My adoption story

Prior to my adoption, I lived in Tennessee with my birth mother (in utero) and then spent one year in foster care. Doctors’ assessments of my potential medical issues deterred black families from adopting me, so a white couple with experience parenting children with special needs was selected. I moved across the country to the most northwestern corner of the United States and joined what would become a family of seven adopted and biological children. All of us varied in our racial makeup, ethnic background, cultural affiliations, and physical capabilities.

I am grateful to have been adopted, but I’m also incredibly sad. I am grateful to have lived a very full life so far. I learned to play the cello and piano, participated competitively in sports of my choosing, modeled in some commercials, completed my undergraduate degree, and travelled a little. I developed a love of learning and reading, typically not straying too far from topics having to do with the psychology of human interaction or human behaviour. I have been blessed with opportunity.

Growing up in a family with a bunch of siblings can be challenging. Add various ethnicities and multiple medical diagnoses and psychological labels to the mix and it becomes “interesting.” I learned to expect our unusual family would be stared at. Some people stared out of curiosity, while a few stared out of fear. Some stared in awe at my parents’ undertaking. Others stared because they simply wanted to get to know or understand us. I learned the art of kindly deflecting inappropriate statements directed at my unique family.

Dreaming about my story

My privileged childhood was jam-packed with daily activities, but I still found time to wonder about my birth mother and her story. Who was she? What would life have been like had she been able to raise me? Would I have learned the piano or played collegiate basketball? My parents willingly indulged these conversations. They always shared everything they knew about my birth from redacted hospital records and haphazardly written social work reports. They encouraged me to write letters to my foster family, joined me in my fantasies about which African-American celebrities could possibly be my birth parents, and so on. However, this wasn’t enough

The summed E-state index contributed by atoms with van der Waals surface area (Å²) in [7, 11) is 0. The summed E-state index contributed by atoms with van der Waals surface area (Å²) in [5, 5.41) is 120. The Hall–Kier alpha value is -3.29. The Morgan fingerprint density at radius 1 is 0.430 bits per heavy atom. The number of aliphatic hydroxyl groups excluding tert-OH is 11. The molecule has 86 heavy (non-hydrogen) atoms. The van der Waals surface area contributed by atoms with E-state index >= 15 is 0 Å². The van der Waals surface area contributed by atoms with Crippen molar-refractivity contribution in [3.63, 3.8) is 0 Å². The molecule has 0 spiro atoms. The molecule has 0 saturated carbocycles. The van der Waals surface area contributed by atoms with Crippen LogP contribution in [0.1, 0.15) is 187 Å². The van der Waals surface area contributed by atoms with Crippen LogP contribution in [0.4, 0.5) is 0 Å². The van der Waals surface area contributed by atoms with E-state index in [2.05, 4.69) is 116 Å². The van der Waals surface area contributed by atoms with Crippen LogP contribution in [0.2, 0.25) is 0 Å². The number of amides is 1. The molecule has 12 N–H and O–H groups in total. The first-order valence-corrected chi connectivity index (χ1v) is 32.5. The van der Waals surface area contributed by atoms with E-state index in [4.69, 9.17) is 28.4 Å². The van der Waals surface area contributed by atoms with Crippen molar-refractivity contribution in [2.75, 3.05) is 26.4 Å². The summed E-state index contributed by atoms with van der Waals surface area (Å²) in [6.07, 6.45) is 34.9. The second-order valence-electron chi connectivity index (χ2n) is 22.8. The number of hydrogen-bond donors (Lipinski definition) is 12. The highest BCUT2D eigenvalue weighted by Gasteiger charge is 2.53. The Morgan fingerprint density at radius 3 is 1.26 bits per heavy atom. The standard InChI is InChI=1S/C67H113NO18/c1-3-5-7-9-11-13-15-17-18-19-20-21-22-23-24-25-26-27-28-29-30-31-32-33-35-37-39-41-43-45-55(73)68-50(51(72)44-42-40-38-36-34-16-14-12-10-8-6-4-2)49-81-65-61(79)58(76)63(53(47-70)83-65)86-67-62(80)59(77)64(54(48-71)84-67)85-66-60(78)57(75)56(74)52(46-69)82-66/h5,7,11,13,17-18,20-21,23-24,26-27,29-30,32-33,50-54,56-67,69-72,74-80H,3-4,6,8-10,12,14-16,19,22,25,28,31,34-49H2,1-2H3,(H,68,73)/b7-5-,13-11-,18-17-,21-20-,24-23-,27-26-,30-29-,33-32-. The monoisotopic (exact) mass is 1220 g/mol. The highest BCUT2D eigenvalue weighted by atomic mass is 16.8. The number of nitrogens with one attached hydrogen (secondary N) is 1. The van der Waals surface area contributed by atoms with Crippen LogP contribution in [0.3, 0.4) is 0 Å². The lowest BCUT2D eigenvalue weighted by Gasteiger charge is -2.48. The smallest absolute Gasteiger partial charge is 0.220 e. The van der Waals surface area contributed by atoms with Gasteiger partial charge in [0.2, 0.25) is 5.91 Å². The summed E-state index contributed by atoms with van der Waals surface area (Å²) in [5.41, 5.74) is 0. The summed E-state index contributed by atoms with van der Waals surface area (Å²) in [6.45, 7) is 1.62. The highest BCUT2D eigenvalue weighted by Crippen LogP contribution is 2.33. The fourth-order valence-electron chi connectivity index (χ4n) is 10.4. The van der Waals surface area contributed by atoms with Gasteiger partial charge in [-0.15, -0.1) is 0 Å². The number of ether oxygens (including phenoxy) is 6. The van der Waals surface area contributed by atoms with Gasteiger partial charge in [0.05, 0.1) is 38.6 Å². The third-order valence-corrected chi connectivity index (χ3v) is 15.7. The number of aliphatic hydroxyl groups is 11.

At that time, the law prevented adoptees in closed adoptions from searching for birth parents until turning 18. My curiosity wouldn’t wait until 18, so I had to quench it in other ways. Even though I knew my birth mother probably lived in a completely different state, I would look through the county phone book, hoping a name would jump out at me and I’d automatically know it was hers. In high school I wrote a letter, hoping that it would magically make its way in to her hands (it didn’t). I needed to at least try to find concrete answers.

The letter

Dear Ms. Deborah,
There are some things I have always wanted to say to you.
I think the world of you.
I admire your ability to go through with an undesired pregnancy, especially without any help, doctors, books, or guidance. I am amazed by your courage and foresight in knowing that keeping your pregnancy a secret was the best choice for yourself, and for me. I want to thank you for thinking ahead enough to find an adoption agency to place me in a home. I don’t know many people who are as selfless as you, who have the strength to carry a baby to term, walk in to the hospital alone and in labor, and walk out of the hospital alone and empty-handed.
Thank you for reading,

Although this letter contains my heartfelt teenage truths, there was quite a bit that was omitted. In hindsight, I am aware that this letter was essentially an advertisement to my birth mother: carefully written, purposefully short in length, and crafted with strategic emphasis on societally accepted themes. I was afraid a more honest letter might sound angry and deter a response.